Maybe if Cornell’s dialogue were good… but it’s not. Even the flashback dialogue reeks.

Just like the comic.

CREDITS

Writer, Paul Cornell; pencillers, Tom Raney and John Paul Leon; inkers, Scott Hanna and Leon; colorists, Matt Milla and Leon; letterer, Cory Petit; editors, Rachel Pinnelas and Bill Rosemann; publisher, Marvel Comics.

Black Widow: Deadly Origin 2 (February 2010)

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I wish I knew who had the idea suggesting Black Widow and Mockingbird were lesbian lovers, Cornell or his editor… Because unless the next issue reveals Natasha’s only into guys for country and it’s girls for self, it’s the lamest writing move I’ve read since Jeph Loeb had a fifteen year-old girl make out with Poison Ivy to please debauched readers.

Besides that weak finish, this issue is mildly better than the first. It’s incredibly confusing and a bad story, but it’s better than the first issue. I guess Black Widow is now the Russian equivalent of Captain America only she didn’t go on cold storage.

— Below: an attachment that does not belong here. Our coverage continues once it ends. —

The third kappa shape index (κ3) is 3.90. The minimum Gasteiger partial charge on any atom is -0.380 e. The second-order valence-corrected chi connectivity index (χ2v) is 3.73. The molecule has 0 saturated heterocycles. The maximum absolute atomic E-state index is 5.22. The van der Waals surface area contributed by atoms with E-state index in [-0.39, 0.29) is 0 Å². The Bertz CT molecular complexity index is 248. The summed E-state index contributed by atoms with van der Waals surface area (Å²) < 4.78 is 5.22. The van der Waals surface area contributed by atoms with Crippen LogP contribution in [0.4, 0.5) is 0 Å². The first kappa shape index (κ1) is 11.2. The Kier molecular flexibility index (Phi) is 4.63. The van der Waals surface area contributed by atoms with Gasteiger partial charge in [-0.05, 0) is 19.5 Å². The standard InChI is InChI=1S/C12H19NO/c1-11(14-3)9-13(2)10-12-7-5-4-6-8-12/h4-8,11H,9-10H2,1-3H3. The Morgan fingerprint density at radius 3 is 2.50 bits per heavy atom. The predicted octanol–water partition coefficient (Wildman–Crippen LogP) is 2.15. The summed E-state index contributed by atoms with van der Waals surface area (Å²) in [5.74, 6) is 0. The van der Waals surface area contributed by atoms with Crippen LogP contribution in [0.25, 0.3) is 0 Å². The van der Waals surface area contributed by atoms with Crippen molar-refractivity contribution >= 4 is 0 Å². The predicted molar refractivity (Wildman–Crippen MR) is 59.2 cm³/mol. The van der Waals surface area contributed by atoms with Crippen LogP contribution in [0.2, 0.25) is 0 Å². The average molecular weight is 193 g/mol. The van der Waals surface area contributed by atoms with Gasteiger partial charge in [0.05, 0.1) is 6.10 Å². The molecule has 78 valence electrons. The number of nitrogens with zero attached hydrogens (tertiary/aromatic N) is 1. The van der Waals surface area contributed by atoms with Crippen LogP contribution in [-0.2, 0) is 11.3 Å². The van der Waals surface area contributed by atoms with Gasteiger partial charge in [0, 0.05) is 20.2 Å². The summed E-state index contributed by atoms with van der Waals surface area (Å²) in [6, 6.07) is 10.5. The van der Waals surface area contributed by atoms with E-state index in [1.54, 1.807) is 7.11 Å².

Actually, the real reason this issue’s better is it seems like there’s more Leon, even if he’s just more spread out through the issue, and at least Leon’s competent. Raney and Milla’s renderings are hideous, whether Natasha or her supporting cast.

Origin stinks.

CREDITS

Writer, Paul Cornell; pencillers, Tom Raney and John Paul Leon; inkers, Scott Hanna and Leon; colorists, Matt Milla and Leon; letterer, Cory Petit; editors, Rachel Pinnelas and Bill Rosemann; publisher, Marvel Comics.

Black Widow: Deadly Origin 1 (January 2010)

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I thought I liked Paul Cornell. I would have reexamine that affection, or I can just finish reading Deadly Origin and it’ll do it for me.